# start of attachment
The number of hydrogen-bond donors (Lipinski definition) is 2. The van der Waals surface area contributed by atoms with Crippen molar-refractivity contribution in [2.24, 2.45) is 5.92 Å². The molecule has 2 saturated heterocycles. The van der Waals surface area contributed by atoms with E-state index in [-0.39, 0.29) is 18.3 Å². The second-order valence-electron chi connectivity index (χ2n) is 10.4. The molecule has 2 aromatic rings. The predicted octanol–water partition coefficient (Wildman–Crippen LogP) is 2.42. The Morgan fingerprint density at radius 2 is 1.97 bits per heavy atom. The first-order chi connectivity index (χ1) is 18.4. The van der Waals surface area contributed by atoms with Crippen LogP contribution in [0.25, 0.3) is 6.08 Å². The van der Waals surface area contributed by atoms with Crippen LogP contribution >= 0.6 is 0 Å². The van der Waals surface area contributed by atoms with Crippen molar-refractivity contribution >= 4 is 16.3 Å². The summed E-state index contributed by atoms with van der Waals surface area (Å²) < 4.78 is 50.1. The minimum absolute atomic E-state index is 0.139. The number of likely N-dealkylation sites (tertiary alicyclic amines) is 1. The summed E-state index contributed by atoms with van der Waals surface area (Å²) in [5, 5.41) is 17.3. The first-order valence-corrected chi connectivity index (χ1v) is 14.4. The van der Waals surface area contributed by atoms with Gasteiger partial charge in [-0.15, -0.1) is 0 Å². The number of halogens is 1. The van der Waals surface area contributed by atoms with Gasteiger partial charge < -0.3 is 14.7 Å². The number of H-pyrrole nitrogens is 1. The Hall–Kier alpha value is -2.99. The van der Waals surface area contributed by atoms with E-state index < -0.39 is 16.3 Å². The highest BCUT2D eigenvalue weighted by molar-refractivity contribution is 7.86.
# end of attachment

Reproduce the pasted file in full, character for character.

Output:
The number of hydrogen-bond donors (Lipinski definition) is 2. The van der Waals surface area contributed by atoms with Crippen molar-refractivity contribution in [2.24, 2.45) is 5.92 Å². The molecule has 2 saturated heterocycles. The van der Waals surface area contributed by atoms with E-state index in [-0.39, 0.29) is 18.3 Å². The second-order valence-electron chi connectivity index (χ2n) is 10.4. The molecule has 2 aromatic rings. The predicted octanol–water partition coefficient (Wildman–Crippen LogP) is 2.42. The Morgan fingerprint density at radius 2 is 1.97 bits per heavy atom. The first-order chi connectivity index (χ1) is 18.4. The van der Waals surface area contributed by atoms with Crippen LogP contribution in [0.25, 0.3) is 6.08 Å². The van der Waals surface area contributed by atoms with Crippen LogP contribution >= 0.6 is 0 Å². The van der Waals surface area contributed by atoms with Crippen molar-refractivity contribution >= 4 is 16.3 Å². The summed E-state index contributed by atoms with van der Waals surface area (Å²) < 4.78 is 50.1. The minimum absolute atomic E-state index is 0.139. The number of likely N-dealkylation sites (tertiary alicyclic amines) is 1. The summed E-state index contributed by atoms with van der Waals surface area (Å²) in [5, 5.41) is 17.3. The first-order valence-corrected chi connectivity index (χ1v) is 14.4. The van der Waals surface area contributed by atoms with Gasteiger partial charge in [-0.15, -0.1) is 0 Å². The number of halogens is 1. The van der Waals surface area contributed by atoms with Gasteiger partial charge < -0.3 is 14.7 Å². The number of H-pyrrole nitrogens is 1. The Hall–Kier alpha value is -2.99. The van der Waals surface area contributed by atoms with E-state index < -0.39 is 16.3 Å². The highest BCUT2D eigenvalue weighted by molar-refractivity contribution is 7.86.